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UPMC Children’s Heart Institute CT Surgery Team Outlines Optimal Surgical Selection Process for Patients with Transposition of the Great Arteries Complicated by LVOTO

July 5, 2024

Researchers from the Heart Institute at UPMC Children's Hospital of Pittsburgh recently published a study in the Annals of Thoracic Surgery detailing their selection process for the Rastelli and Nikaidoh operations in treating patients with transposition of the great arteries (TGA) complicated by a left ventricular outflow tract obstruction (LVOTO).

The study, conducted by the pediatric cardiothoracic surgery team at UPMC Children’s, was led by first author Laura Seese, MD, MS. Victor O. Morell, MD, chief of pediatric cardiothoracic surgery at UPMC Children’s and internationally recognized expert in complex transposition was the study’s senior author.

The team’s study provides details and clinical insights into the pathoanatomic criteria influencing surgical decisions and their impact on clinical outcomes in patients with complex transposition.

About the Study and Its Findings

This study evaluated pediatric patients who underwent either the Nikaidoh or Rastelli operation for three main groups of patients with complex transposition: TGA with LVOTO, congenitally corrected TGA (cc-TGA) with LVOTO, or double-outlet right ventricle TGA type (DORV) with LVOTO from June 2004 to June 2021. The study was designed to evaluate the impact of the algorithm that guides surgical decision making in these complex patients at UPMC Children’s. This algorithm includes patient-specific anatomic factors that guide surgical selection to optimize early postoperative and long-term outcomes.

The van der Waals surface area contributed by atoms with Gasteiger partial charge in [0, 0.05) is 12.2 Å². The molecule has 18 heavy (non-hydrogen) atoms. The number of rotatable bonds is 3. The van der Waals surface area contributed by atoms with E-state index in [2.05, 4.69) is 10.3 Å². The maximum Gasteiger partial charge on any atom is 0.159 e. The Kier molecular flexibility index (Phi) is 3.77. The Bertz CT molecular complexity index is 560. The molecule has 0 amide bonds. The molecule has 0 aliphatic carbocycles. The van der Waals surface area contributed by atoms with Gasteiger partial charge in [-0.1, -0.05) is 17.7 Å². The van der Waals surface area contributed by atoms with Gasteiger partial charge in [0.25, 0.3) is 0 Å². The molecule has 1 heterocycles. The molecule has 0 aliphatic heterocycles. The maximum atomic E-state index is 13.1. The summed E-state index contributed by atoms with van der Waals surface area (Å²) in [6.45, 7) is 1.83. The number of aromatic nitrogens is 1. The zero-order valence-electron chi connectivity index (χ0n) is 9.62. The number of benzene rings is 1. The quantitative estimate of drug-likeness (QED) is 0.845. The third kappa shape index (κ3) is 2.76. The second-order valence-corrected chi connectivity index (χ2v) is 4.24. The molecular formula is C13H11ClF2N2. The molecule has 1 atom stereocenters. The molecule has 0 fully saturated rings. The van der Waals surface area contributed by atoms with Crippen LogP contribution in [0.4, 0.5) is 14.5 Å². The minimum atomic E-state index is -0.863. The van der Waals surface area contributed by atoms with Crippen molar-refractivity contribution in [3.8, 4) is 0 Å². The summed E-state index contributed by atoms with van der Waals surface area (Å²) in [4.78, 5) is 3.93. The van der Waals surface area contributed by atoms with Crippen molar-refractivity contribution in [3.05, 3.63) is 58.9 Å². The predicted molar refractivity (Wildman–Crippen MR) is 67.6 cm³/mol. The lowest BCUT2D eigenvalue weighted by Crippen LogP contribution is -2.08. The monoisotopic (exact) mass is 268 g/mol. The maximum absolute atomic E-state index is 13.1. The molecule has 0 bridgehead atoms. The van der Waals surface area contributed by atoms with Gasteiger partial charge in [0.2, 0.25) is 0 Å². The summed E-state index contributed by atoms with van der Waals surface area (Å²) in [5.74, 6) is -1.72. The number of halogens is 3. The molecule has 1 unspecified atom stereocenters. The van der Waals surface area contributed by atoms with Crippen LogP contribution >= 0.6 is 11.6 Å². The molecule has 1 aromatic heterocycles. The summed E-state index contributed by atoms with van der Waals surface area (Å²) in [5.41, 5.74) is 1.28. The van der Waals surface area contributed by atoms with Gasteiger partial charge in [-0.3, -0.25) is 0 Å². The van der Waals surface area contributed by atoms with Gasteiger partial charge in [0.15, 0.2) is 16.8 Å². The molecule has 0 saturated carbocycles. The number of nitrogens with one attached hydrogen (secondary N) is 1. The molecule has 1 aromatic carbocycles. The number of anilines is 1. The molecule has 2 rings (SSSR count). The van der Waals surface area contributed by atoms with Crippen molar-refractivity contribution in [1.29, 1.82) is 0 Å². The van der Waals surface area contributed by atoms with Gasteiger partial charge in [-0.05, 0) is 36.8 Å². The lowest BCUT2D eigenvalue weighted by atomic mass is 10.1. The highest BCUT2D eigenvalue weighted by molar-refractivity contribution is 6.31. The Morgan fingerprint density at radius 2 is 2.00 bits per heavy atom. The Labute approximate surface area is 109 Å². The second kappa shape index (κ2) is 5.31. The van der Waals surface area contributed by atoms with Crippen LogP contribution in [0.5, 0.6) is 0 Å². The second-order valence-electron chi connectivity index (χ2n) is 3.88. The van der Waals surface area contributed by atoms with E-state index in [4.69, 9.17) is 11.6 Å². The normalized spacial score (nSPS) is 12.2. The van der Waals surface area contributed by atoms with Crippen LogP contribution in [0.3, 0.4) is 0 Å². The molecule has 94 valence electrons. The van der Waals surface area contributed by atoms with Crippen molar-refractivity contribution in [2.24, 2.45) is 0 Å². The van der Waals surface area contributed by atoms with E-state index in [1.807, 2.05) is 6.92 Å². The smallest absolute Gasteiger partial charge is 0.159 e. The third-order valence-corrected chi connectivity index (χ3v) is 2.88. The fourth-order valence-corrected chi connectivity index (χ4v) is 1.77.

The study confirmed that patients may be better suited to undergo a Nikaidoh operation if they had a pulmonary annulus greater than 5 mm, anteriorly/posteriorly oriented great vessels, remote or restrictive ventricular septal defects, anomalous coronary anatomy crossing the right ventricular outflow tract or right ventricular hypoplasia. On the other hand, the Rastelli operation was preferred for patients with side-by-side great vessels and central, nonrestrictive ventricular septal defects.

Utilizing this approach that allows the patient’s anatomy to drive surgical decision making, impressively mitigated the surgical risk of both procedures, evidenced by the fact that both groups had similar incidences of postoperative complications and mortality. The rates of reoperation were comparable between the two, with the Rastelli group primarily requiring conduit replacements and the Nikaidoh group needing valvular repairs or replacements. Echocardiographic outcomes at a median follow-up of one month and five years showed that patients in both groups had favorable outcomes, with the Nikaidoh patients showing some expected pulmonary insufficiency due to the nature of the procedure.

Implications for Clinical Practice

The findings from the study show the importance of pathoanatomic criteria in the surgical selection process for patients with complex transposition. With careful evaluation of the patient’s anatomic features, pediatric heart surgeons can choose the procedure best suited to each individual’s unique anatomy, potentially improving upon long-term clinical outcomes while minimizing possible postsurgical complications.

Read more about the study’s findings using the reference link below.


Seese L, Diaz Castrillon C, Da Fonseca Da Silva L, Tarun S, Castro-Medina M, Viegas M, Da Silva JP, Morell VO. Optimizing surgical selection for transposition with left ventricular outflow tract obstruction. Ann Thorac Surg. 2024; 117: 370-378.